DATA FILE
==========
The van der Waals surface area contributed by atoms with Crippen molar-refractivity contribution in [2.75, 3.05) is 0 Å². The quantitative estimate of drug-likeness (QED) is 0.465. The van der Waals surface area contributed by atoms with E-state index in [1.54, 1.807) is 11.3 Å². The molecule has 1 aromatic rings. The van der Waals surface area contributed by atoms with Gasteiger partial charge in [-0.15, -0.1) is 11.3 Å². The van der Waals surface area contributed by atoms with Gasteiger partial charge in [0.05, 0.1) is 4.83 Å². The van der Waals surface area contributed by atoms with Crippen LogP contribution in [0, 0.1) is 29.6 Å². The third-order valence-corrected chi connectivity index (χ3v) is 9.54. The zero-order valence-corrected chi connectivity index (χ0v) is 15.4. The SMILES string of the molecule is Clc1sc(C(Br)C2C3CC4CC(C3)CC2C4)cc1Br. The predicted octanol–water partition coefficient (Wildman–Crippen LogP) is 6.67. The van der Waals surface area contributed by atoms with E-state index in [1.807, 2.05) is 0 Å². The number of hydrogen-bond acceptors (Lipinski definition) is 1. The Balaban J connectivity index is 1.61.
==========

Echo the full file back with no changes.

The van der Waals surface area contributed by atoms with Crippen molar-refractivity contribution in [2.75, 3.05) is 0 Å². The quantitative estimate of drug-likeness (QED) is 0.465. The van der Waals surface area contributed by atoms with E-state index in [1.54, 1.807) is 11.3 Å². The molecule has 1 aromatic rings. The van der Waals surface area contributed by atoms with Gasteiger partial charge in [-0.15, -0.1) is 11.3 Å². The van der Waals surface area contributed by atoms with Gasteiger partial charge in [0.05, 0.1) is 4.83 Å². The van der Waals surface area contributed by atoms with Crippen LogP contribution in [0, 0.1) is 29.6 Å². The third-order valence-corrected chi connectivity index (χ3v) is 9.54. The zero-order valence-corrected chi connectivity index (χ0v) is 15.4. The SMILES string of the molecule is Clc1sc(C(Br)C2C3CC4CC(C3)CC2C4)cc1Br. The predicted octanol–water partition coefficient (Wildman–Crippen LogP) is 6.67. The van der Waals surface area contributed by atoms with E-state index in [1.807, 2.05) is 0 Å². The number of hydrogen-bond acceptors (Lipinski definition) is 1. The Balaban J connectivity index is 1.61.